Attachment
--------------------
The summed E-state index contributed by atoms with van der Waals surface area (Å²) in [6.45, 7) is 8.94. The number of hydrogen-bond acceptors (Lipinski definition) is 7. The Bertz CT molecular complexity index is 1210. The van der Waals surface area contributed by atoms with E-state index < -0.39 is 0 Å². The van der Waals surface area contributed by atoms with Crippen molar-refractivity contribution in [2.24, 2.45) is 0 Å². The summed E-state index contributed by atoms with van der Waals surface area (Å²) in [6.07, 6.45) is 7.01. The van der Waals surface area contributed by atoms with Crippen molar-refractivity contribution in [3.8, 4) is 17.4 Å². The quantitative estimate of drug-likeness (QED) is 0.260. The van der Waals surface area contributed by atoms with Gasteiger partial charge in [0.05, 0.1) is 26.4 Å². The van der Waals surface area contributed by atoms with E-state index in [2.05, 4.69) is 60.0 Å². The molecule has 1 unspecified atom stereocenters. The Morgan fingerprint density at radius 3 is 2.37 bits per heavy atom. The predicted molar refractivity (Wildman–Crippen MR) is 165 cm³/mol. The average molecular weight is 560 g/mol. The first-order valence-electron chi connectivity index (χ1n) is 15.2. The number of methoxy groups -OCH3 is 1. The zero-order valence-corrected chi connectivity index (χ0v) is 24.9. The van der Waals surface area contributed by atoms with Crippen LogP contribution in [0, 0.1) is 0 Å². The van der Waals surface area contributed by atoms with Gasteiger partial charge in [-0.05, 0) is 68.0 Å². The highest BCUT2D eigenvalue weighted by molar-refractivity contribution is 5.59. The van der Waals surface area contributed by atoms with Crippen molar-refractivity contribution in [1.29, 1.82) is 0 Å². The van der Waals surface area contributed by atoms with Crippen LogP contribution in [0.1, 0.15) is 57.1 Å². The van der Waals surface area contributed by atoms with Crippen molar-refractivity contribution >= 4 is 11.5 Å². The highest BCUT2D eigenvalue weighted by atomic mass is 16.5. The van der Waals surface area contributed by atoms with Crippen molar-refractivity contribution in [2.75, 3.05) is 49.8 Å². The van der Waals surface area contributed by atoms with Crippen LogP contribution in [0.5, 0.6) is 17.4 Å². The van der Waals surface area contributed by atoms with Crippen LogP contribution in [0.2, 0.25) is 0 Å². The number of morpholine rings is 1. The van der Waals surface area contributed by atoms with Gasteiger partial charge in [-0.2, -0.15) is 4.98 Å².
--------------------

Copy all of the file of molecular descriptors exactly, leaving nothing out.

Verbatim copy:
The summed E-state index contributed by atoms with van der Waals surface area (Å²) in [6.45, 7) is 8.94. The number of hydrogen-bond acceptors (Lipinski definition) is 7. The Bertz CT molecular complexity index is 1210. The van der Waals surface area contributed by atoms with E-state index < -0.39 is 0 Å². The van der Waals surface area contributed by atoms with Crippen molar-refractivity contribution in [2.24, 2.45) is 0 Å². The summed E-state index contributed by atoms with van der Waals surface area (Å²) in [6.07, 6.45) is 7.01. The van der Waals surface area contributed by atoms with Crippen molar-refractivity contribution in [3.8, 4) is 17.4 Å². The quantitative estimate of drug-likeness (QED) is 0.260. The van der Waals surface area contributed by atoms with Gasteiger partial charge in [0.05, 0.1) is 26.4 Å². The van der Waals surface area contributed by atoms with E-state index in [2.05, 4.69) is 60.0 Å². The molecule has 1 unspecified atom stereocenters. The Morgan fingerprint density at radius 3 is 2.37 bits per heavy atom. The predicted molar refractivity (Wildman–Crippen MR) is 165 cm³/mol. The average molecular weight is 560 g/mol. The first-order valence-electron chi connectivity index (χ1n) is 15.2. The number of methoxy groups -OCH3 is 1. The zero-order valence-corrected chi connectivity index (χ0v) is 24.9. The van der Waals surface area contributed by atoms with Crippen LogP contribution in [0, 0.1) is 0 Å². The van der Waals surface area contributed by atoms with Gasteiger partial charge in [-0.05, 0) is 68.0 Å². The highest BCUT2D eigenvalue weighted by molar-refractivity contribution is 5.59. The van der Waals surface area contributed by atoms with Crippen molar-refractivity contribution in [1.29, 1.82) is 0 Å². The van der Waals surface area contributed by atoms with Crippen LogP contribution in [0.1, 0.15) is 57.1 Å². The van der Waals surface area contributed by atoms with Crippen molar-refractivity contribution >= 4 is 11.5 Å². The highest BCUT2D eigenvalue weighted by atomic mass is 16.5. The van der Waals surface area contributed by atoms with Crippen molar-refractivity contribution in [2.75, 3.05) is 49.8 Å². The van der Waals surface area contributed by atoms with Crippen LogP contribution in [0.5, 0.6) is 17.4 Å². The van der Waals surface area contributed by atoms with Crippen LogP contribution in [0.2, 0.25) is 0 Å². The number of morpholine rings is 1. The van der Waals surface area contributed by atoms with Gasteiger partial charge in [-0.2, -0.15) is 4.98 Å².